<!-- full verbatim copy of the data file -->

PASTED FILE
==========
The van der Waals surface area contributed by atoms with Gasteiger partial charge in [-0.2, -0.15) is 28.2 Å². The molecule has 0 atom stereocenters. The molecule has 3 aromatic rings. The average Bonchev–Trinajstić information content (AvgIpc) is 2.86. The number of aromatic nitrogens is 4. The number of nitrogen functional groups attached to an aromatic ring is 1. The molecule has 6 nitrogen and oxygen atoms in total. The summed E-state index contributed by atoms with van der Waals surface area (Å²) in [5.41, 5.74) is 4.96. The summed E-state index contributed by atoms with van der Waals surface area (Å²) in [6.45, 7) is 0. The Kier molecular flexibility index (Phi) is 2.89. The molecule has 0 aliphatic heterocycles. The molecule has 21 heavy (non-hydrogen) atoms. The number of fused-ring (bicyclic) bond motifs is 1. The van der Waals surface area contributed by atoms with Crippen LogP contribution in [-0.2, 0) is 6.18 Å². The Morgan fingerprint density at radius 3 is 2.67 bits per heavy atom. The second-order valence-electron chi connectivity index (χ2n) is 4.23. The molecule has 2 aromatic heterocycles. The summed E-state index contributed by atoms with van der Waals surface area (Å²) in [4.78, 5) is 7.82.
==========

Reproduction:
The van der Waals surface area contributed by atoms with Gasteiger partial charge in [-0.2, -0.15) is 28.2 Å². The molecule has 0 atom stereocenters. The molecule has 3 aromatic rings. The average Bonchev–Trinajstić information content (AvgIpc) is 2.86. The number of aromatic nitrogens is 4. The number of nitrogen functional groups attached to an aromatic ring is 1. The molecule has 6 nitrogen and oxygen atoms in total. The summed E-state index contributed by atoms with van der Waals surface area (Å²) in [5.41, 5.74) is 4.96. The summed E-state index contributed by atoms with van der Waals surface area (Å²) in [6.45, 7) is 0. The Kier molecular flexibility index (Phi) is 2.89. The molecule has 0 aliphatic heterocycles. The molecule has 21 heavy (non-hydrogen) atoms. The number of fused-ring (bicyclic) bond motifs is 1. The van der Waals surface area contributed by atoms with Crippen LogP contribution in [-0.2, 0) is 6.18 Å². The Morgan fingerprint density at radius 3 is 2.67 bits per heavy atom. The second-order valence-electron chi connectivity index (χ2n) is 4.23. The molecule has 2 aromatic heterocycles. The summed E-state index contributed by atoms with van der Waals surface area (Å²) in [4.78, 5) is 7.82.